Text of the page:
Malawi's opposition is deeply unhappy about the conduct of last week's election, which led to the inauguration of ruling party candidate Bingu wa Mutharika as the new president.
Mr Mutharika was hand-picked by outgoing President Muluzi
There have been violent protests in suburbs of the largest city, Blantyre, and the poll was also criticised by election observers.
Were the elections free and fair?
Officials deny any wrong-doing.
Observers welcomed the peaceful nature of polling but pointed to "serious shortcomings".
The Commonwealth and European Union observers noted problems with the electoral roll and the bias of state media.
"Problems with the voters' roll were apparent in around one-third of stations observed," said the EU team.
The Commonwealth mission said the poll was free but not fair.
The election was delayed by two days after the opposition complained that voters did not have enough time to inspect the voter's roll.
The opposition was also suspicious that it took three days after polling before the results were released.
What is the opposition doing?
Supporters of Gwanda Chakuamba went on the rampage in suburbs of the largest city, Blantyre, as soon as Mr Mutahrika was declared the winner.
The violence continued as he was being sworn in as president.
Mr Chakuamba says he won the election, despite finishing third, and his alliance of parties are have challenged the results in court.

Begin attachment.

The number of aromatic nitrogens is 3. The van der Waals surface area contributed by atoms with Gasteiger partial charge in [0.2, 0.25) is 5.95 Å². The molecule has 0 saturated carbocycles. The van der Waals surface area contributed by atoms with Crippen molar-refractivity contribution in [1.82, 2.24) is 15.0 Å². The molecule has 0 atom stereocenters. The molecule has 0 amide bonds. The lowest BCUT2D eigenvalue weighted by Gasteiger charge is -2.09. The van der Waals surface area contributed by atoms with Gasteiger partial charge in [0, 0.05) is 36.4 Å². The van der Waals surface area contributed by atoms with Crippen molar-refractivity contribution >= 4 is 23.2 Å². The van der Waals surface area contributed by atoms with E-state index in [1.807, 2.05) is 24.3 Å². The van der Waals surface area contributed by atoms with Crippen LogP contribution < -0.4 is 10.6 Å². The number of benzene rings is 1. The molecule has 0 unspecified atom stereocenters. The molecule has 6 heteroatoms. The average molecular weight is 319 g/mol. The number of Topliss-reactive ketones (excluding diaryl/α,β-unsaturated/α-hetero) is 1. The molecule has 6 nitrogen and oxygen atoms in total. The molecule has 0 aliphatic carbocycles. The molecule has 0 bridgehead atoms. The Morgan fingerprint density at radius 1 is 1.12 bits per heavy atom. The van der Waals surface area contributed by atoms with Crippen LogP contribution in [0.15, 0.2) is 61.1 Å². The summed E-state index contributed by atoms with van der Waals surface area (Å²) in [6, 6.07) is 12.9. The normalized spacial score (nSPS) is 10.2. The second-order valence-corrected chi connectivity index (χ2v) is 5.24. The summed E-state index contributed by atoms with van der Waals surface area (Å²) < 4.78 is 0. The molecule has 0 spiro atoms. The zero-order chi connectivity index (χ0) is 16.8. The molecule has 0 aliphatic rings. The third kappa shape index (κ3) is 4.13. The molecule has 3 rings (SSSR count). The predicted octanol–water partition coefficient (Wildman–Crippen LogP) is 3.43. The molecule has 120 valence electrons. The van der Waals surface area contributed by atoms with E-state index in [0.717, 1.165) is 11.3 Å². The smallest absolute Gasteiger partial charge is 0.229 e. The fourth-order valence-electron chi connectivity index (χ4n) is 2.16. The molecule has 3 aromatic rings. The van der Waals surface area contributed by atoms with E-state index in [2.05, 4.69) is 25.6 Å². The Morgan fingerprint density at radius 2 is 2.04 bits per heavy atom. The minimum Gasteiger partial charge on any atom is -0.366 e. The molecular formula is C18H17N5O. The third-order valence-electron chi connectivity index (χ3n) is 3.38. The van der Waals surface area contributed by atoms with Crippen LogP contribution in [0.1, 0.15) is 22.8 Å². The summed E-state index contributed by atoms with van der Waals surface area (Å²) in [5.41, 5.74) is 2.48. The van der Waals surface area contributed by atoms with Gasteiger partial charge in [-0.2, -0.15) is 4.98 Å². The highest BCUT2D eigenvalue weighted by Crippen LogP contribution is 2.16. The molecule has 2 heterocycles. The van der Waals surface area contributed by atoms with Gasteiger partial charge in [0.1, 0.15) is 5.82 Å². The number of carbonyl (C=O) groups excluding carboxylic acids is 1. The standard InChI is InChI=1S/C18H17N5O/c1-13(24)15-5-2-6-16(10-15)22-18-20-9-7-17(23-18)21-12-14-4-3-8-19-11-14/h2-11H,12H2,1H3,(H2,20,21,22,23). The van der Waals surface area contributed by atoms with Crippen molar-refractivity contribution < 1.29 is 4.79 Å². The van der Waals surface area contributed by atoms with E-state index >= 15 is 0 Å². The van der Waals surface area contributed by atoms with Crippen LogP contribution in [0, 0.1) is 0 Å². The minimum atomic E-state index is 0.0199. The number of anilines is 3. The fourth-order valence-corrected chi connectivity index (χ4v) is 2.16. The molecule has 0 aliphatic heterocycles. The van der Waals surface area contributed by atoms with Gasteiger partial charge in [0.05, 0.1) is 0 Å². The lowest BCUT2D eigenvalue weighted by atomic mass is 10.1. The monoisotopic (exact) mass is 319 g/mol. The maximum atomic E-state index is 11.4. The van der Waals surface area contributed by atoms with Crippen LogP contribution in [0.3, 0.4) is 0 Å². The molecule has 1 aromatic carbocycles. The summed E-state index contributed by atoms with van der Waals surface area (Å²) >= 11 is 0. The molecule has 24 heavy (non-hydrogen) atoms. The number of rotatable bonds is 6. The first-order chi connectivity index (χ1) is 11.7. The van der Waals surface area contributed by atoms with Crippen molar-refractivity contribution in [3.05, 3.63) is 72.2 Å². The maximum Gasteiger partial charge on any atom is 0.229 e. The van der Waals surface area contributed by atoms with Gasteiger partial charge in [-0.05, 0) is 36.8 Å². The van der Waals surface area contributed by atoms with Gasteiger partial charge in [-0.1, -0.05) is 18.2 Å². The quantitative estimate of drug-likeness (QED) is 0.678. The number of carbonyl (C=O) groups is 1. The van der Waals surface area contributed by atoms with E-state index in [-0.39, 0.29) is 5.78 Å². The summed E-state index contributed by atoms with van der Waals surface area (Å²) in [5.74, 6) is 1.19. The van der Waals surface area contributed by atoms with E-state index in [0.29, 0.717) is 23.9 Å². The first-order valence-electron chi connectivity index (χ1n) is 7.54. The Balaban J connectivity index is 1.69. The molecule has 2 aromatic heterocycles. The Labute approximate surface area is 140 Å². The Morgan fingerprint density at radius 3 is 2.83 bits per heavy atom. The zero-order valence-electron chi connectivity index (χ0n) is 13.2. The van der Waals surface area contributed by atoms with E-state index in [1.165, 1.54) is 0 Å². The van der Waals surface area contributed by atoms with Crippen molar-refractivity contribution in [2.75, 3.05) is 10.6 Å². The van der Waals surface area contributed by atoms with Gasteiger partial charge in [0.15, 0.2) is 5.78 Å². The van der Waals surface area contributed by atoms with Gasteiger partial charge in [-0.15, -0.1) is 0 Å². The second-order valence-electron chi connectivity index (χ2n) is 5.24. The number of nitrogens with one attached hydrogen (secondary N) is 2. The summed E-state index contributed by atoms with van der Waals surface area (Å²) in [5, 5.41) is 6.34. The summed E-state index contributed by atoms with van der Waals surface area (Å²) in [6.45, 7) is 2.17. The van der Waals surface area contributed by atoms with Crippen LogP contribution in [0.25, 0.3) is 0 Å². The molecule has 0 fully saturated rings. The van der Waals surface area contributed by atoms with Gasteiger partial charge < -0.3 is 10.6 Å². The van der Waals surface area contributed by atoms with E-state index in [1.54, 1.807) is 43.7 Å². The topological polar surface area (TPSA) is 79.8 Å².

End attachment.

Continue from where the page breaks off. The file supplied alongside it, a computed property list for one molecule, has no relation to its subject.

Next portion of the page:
Presidential runner-up John Tembo and his former ruling Malawi Congress Party have also gone to court seeking a re-run of the whole polls.
Is the opposition united?
Not yet - if they had fielded a single candidate, they would have won because Mr Mutharika only won 35% of the vote but this was more than anyone else.
The MCP won the most seats in parliament - 59 - and was slower to condemn the results than Mr Chakuamba, who came third in the presidential race.
Bingu wa Mutharika, UDF: 35%
John Tembo, MCP: 27%
Gwanda Chakuamba, Mgwirizano: 26%
MCP: 59 seats
UDF: 49 seats
Mgwirizano: 27 seats
Independents: 38 seats
By-elections needed in 6 seats
Source: Malawi Election Commission
But Mr Tembo said he would consult with other opposition rivals about their next course of action and has also refused to back Mr Mutharika in parliament, which would have secured a majority for the new president.
So will parliament back the president?
It would be difficult for him to govern if parliament rejects the laws he proposes.
Mr Mutharika's United Democratic Front only won 49 seats in the 193-seat parliament.
But many of the 38 independents are originally from the UDF and may be persuaded to return.
And UDF ally Aford has six seats.
This would still be four short of a majority, but voting was postponed in six areas. If the UDF won all of those seats, it would just obtain a majority.
In any case, it looks unlikely that Mr Mutharika will be able to secure a large majority.
Constitutional expert Edge Kanyongolo says this means that parliament will be more powerful in the next few years.
What is the international community doing?
Malawi is one of the world's poorest countries and is heavily dependent on funds from western donors.
If the European Union were to cut off aid in protest at the elections, Mr Mutharika would be in serious trouble.
But despite the criticism of the poll, there has been no hint of that yet and the EU was careful to start its report on a positive note.
The EU has made similar criticisms of elections in Zambia and Nigeria and did not take any action.